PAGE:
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Refurbishment of Fagaras Citadel kicks off

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The works to refurbish the Citadel of Fagaras, in central Romania’s Brasov county, have started, the Fagaras City Hall announced.

The investment in the refurbishment works amounts to more than RON 29 million (EUR 5.9 million), with the value of the non-refundable financing of RON 21.3 million (EUR 4.3 million). Troia Premium Construct and Pro Construct will carry out the works, which need to be finished in two years.

The works include the building of two bridges over the citadel’s moat, one of them partially mobile. Alleys for pedestrians and walking and rest areas will also be set up. The defense walls will be refurbished as will be the bastion facing the cathedral, where an exhibition dedicated to the guard of the citadel will be set up. The fountain inside the citadel’s inner court will also be rebuilt, among other repair works on the castle.

The process to refurbish the citadel started in 2016 when the financing request was filed. The financing contract was signed in mid-2017.

The Citadel of Fagaras received 75,000 visitors in 2015 and 157,000 in 2019.

The citadel hosts the Valer Literat Museum of the Fagaras Land, which has a collection covering the history of the area and the local guilds.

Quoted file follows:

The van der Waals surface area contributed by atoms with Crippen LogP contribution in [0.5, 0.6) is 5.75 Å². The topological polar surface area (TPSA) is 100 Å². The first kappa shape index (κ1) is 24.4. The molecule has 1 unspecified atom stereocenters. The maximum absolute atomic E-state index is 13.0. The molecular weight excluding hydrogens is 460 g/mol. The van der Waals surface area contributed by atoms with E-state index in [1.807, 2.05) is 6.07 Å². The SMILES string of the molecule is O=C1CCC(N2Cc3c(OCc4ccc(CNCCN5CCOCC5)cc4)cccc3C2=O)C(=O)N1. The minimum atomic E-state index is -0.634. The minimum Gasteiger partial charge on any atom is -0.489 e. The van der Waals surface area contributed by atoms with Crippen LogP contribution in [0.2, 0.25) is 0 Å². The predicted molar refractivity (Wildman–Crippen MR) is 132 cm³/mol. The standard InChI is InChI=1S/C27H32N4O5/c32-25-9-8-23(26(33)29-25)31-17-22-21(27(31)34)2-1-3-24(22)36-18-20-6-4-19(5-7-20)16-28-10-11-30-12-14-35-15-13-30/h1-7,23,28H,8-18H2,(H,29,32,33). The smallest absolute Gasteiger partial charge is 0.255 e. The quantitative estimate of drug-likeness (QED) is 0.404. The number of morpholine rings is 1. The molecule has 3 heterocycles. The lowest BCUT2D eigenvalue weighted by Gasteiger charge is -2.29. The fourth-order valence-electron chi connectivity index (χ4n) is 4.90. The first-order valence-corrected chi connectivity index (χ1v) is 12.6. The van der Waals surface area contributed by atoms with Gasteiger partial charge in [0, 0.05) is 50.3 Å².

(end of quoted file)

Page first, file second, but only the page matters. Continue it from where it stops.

The citadel was first built in the 14th century, and various additions and alterations followed until the 17th century, the last modifications being made in the 18th century according to the techniques of the famous Marshal Vauban, famous for the innovations brought in the field of fortification construction. Introduced in Transylvania in the 18th century, the Vauban system was applied to the construction of new fortresses in Alba Iulia (Alba Carolina Fortress), Timisoara (Timisoara Fortress - the largest fortress in the Habsburg Empire after Budapest and Vienna), Oradea, Arad and Fagaras, all dating from the 18th century. In time, it served as a prison, barracks, and as the headquarters of the episcopate of the Romanian Church United with Rome. It was the residence of the Transylvania princes and an administrative center of the medieval Fagaras area.

The fortress’ history is also linked to prince Mihai Viteazul, who realized the first unification of the Romanian provinces. He gifted the fortress and its land to his wife, Doamna Stanca, and his family had a residence there. Princes Gabriel Bethlen and Gheorghe Rackozi I also made important works to the fortress. And it was also here that Zsuzsanna Lorántffy, the wife of Rackozi I, established a Romanian-language school in 1657.

Closer to our time, the fortress was a political prison for the opponents of the communist regime, up until 1960. The Fagaras Mountains were a hiding place for the anticommunist resistance during the 1950s.



 

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